One reality--"life on the ground," as some people at convention describe it--is human sexuality. Some of us human beings are heterosexual; others are homosexual; and still others are bisexual and transgendered. Some people, reportedly, have no sexual interest or desire at all.
Scientific studies show that a particular sexuality or a range of sexualities is a given in our creation, like skin color. Ultimately, sexuality is a mystery. I can't begin to understand why I'm heterosexual, while friends, church members, others are something else.
Whatever their sexuality, I try to accept people for who they are. Sexuality is not the defining factor or issue for me.
What defines human beings, for me, is not their sexuality, but their character. The kind of people they are and how they live their values and beliefs daily.
What defines Christians, despite a lot of the media coverage of General Convention and the rhetoric and actions of certain groups within the church, is not fundamentally our sexuality, but our relationship with our Lord and Savior Jesus Christ.
And what defines us is our commitment to Christ, which we show daily by living our baptismal promises, including loving our neighbors, seeking and serving the needy; working for justice, reconciliation, and peace; respecting the dignity of every human being.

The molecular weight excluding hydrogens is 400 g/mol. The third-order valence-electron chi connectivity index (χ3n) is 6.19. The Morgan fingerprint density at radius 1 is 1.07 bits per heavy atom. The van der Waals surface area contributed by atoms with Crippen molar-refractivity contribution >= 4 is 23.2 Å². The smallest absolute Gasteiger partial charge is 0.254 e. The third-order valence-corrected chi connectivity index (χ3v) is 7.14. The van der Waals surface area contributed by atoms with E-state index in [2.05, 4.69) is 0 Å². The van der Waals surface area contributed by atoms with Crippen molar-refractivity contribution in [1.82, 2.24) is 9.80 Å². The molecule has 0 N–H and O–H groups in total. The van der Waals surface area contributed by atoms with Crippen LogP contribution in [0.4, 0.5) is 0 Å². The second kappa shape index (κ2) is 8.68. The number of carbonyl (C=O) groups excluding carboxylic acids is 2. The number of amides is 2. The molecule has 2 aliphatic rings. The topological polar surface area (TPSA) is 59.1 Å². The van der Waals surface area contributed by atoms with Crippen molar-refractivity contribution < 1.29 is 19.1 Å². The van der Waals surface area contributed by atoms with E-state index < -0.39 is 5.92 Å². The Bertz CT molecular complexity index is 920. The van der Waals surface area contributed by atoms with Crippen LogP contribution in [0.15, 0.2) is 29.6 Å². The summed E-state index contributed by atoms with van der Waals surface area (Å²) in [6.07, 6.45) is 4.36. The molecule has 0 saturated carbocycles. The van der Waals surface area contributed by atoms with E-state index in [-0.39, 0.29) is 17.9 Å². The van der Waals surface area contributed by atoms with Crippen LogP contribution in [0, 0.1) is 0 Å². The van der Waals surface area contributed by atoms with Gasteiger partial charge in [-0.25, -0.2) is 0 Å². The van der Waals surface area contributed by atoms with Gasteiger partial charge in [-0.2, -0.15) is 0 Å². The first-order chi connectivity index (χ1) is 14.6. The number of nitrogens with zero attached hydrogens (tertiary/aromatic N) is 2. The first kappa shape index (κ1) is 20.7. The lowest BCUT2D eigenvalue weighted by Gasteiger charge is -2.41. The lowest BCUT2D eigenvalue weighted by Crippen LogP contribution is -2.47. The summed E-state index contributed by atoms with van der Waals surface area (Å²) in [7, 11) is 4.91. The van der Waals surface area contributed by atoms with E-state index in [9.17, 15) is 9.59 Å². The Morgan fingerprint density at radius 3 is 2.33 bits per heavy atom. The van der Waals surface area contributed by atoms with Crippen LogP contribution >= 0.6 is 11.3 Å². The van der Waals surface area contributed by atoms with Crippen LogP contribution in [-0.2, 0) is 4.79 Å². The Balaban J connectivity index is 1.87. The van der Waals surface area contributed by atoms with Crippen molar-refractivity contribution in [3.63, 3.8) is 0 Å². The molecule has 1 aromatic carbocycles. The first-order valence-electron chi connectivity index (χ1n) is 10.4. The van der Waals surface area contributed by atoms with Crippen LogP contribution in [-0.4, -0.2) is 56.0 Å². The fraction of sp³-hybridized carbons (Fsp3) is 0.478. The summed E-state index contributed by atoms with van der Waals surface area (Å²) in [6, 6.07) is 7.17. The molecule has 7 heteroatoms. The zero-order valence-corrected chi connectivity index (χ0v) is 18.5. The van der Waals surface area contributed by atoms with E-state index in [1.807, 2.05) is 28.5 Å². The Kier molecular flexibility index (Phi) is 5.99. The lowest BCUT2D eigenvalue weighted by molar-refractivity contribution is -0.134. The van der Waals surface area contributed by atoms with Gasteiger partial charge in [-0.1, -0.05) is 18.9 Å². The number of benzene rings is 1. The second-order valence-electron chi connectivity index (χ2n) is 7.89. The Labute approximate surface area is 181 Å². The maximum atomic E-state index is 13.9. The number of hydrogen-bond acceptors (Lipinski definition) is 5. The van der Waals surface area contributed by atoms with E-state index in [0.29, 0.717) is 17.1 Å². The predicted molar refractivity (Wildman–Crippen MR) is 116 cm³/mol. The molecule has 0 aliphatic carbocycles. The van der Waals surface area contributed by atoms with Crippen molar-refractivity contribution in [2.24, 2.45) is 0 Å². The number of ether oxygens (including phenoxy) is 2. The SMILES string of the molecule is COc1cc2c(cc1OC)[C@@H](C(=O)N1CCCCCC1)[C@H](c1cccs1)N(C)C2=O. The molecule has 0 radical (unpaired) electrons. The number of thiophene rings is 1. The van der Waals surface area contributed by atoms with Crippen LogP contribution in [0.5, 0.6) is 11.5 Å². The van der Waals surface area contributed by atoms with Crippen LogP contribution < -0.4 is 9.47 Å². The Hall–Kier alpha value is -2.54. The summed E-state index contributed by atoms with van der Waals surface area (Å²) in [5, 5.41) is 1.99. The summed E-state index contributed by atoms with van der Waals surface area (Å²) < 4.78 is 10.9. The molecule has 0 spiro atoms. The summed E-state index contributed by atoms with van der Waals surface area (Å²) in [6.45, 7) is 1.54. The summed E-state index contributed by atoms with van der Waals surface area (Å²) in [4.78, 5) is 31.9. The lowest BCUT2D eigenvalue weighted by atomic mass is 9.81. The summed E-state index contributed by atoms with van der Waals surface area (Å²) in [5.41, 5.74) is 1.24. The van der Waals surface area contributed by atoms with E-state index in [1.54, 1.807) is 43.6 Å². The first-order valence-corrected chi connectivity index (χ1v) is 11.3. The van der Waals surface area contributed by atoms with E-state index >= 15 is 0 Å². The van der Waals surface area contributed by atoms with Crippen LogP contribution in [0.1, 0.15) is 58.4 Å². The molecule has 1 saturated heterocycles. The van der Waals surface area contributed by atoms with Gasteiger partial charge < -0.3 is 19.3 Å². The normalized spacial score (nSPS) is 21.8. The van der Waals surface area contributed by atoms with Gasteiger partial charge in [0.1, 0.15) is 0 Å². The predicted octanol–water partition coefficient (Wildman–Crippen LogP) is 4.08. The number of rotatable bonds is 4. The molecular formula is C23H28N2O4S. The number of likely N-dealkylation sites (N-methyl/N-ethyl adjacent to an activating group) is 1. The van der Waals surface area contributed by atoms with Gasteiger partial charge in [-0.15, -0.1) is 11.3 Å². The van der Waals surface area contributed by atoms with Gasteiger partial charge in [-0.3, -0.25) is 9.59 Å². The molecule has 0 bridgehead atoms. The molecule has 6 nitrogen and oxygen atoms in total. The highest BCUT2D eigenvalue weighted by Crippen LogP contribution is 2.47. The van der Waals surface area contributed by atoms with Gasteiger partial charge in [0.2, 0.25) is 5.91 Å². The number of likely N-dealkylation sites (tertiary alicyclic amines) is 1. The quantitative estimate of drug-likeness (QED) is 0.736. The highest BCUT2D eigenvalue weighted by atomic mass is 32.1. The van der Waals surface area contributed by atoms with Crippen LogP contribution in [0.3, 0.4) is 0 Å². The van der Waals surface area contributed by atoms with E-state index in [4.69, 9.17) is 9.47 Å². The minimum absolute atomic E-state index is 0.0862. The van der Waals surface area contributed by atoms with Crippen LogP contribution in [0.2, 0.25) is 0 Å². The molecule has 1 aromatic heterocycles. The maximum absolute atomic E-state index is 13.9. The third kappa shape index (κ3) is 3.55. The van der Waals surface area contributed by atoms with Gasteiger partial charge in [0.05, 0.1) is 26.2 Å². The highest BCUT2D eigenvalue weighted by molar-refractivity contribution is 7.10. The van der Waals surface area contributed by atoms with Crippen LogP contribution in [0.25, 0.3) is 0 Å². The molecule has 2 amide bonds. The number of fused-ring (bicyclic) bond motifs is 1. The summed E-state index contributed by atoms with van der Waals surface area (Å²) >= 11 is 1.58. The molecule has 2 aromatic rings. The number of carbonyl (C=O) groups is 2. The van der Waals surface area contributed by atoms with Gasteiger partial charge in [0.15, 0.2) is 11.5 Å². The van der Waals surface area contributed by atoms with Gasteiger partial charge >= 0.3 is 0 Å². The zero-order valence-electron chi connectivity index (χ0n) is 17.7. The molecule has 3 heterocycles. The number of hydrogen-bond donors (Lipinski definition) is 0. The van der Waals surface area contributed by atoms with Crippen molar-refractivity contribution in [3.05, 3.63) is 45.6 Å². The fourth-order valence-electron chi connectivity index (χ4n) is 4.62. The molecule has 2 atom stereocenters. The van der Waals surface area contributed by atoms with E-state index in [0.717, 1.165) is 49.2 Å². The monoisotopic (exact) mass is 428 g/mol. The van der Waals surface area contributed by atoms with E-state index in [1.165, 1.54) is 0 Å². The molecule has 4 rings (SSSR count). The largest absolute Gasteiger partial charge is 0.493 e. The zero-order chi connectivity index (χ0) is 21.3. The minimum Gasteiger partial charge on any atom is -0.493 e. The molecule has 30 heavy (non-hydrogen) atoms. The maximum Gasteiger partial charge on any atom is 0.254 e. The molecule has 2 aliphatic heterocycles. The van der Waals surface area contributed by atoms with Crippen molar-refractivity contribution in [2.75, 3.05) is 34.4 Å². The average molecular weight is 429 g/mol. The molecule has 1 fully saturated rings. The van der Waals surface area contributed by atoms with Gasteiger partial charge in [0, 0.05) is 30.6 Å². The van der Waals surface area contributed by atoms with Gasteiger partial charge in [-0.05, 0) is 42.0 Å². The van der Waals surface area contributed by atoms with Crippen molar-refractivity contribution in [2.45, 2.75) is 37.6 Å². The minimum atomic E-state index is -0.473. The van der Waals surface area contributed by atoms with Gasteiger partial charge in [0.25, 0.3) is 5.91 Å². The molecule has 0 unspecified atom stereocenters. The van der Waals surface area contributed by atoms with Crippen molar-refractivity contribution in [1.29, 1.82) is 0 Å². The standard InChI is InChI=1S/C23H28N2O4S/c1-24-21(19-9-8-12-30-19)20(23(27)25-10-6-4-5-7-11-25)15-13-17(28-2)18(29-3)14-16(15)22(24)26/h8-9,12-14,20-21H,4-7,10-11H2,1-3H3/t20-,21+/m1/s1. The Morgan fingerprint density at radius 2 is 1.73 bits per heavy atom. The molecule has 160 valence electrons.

At General Convention, we Episcopalians are dealing with many different realities--with what we're meeting on the ground, as it were--sexuality being one reality. Facing and responding to the world as it is, not the world as it used to be or would like it to be, is one of the things I most appreciate about my church.
We face reality, rather than flee it. And we're doing so now, at convention thorugh leglislation, just as secular leglislatures meet, discuss issues and differences, and make decisions, which often involve compromises. In the case of convention, these decisions often become laws or canons.
This is the legislative process that we, the Episcopal Church, developed when we approved our first Constitution and Canons in the 18th century. It's not perfect. What system is?
Ultimately, however, what should guide us as individual Christians and collectively as the church is not canon law; Jesus lived and died and rose again to show that love--self-giving, self-emptying love--should rule us, not law. Love, he teaches, fulfills the law and the prophets.
And love shows itself is working for the very best for others, even suffering and dying for them, whoever they are and whatever their sexuality.
We Christians should stand out before others, especially the skeptics and cynics, by how selflessly and sacrifically we love, especially those with whom we disagree or even dislike, not by whether we win or lose votes and gain the passage or rejection of certain resolutions.
Look at how they love one another should be what people say of us.
God will judge me not on the basis of my sexuality, but on the degree to which I've loved according to the example of Jesus Christ and in His Spirit.
And I believe that's how God will judge the Episcopal Church and every church, too.